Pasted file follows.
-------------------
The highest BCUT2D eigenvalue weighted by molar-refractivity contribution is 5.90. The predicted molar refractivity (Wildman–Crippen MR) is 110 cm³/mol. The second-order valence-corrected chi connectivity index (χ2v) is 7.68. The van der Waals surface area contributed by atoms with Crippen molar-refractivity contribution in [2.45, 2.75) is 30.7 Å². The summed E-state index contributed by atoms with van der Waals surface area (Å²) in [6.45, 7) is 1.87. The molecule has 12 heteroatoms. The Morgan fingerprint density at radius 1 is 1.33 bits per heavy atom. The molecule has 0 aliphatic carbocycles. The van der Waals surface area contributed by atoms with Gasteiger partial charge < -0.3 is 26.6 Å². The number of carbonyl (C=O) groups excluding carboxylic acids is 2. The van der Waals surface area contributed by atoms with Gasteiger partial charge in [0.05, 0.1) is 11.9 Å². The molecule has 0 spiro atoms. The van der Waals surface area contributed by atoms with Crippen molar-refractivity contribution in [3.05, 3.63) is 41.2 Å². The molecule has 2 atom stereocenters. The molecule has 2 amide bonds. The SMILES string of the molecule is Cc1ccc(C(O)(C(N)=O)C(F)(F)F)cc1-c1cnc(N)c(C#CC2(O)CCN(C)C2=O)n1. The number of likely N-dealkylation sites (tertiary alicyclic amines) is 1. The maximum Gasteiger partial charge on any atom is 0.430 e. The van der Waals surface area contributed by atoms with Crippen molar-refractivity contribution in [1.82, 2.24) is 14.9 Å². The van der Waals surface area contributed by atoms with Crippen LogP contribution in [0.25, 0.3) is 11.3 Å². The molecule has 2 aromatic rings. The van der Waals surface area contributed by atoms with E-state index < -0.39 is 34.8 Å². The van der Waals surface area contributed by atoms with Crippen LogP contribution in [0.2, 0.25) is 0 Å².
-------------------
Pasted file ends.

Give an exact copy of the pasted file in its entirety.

The highest BCUT2D eigenvalue weighted by molar-refractivity contribution is 5.90. The predicted molar refractivity (Wildman–Crippen MR) is 110 cm³/mol. The second-order valence-corrected chi connectivity index (χ2v) is 7.68. The van der Waals surface area contributed by atoms with Crippen molar-refractivity contribution in [2.45, 2.75) is 30.7 Å². The summed E-state index contributed by atoms with van der Waals surface area (Å²) in [6.45, 7) is 1.87. The molecule has 12 heteroatoms. The Morgan fingerprint density at radius 1 is 1.33 bits per heavy atom. The molecule has 0 aliphatic carbocycles. The van der Waals surface area contributed by atoms with Gasteiger partial charge < -0.3 is 26.6 Å². The number of carbonyl (C=O) groups excluding carboxylic acids is 2. The van der Waals surface area contributed by atoms with Gasteiger partial charge in [0.05, 0.1) is 11.9 Å². The molecule has 0 spiro atoms. The van der Waals surface area contributed by atoms with Crippen molar-refractivity contribution in [3.05, 3.63) is 41.2 Å². The molecule has 2 atom stereocenters. The molecule has 2 amide bonds. The SMILES string of the molecule is Cc1ccc(C(O)(C(N)=O)C(F)(F)F)cc1-c1cnc(N)c(C#CC2(O)CCN(C)C2=O)n1. The number of likely N-dealkylation sites (tertiary alicyclic amines) is 1. The maximum Gasteiger partial charge on any atom is 0.430 e. The van der Waals surface area contributed by atoms with Crippen molar-refractivity contribution in [1.82, 2.24) is 14.9 Å². The van der Waals surface area contributed by atoms with Crippen LogP contribution in [0.25, 0.3) is 11.3 Å². The molecule has 2 aromatic rings. The van der Waals surface area contributed by atoms with E-state index < -0.39 is 34.8 Å². The van der Waals surface area contributed by atoms with Crippen LogP contribution in [0.2, 0.25) is 0 Å².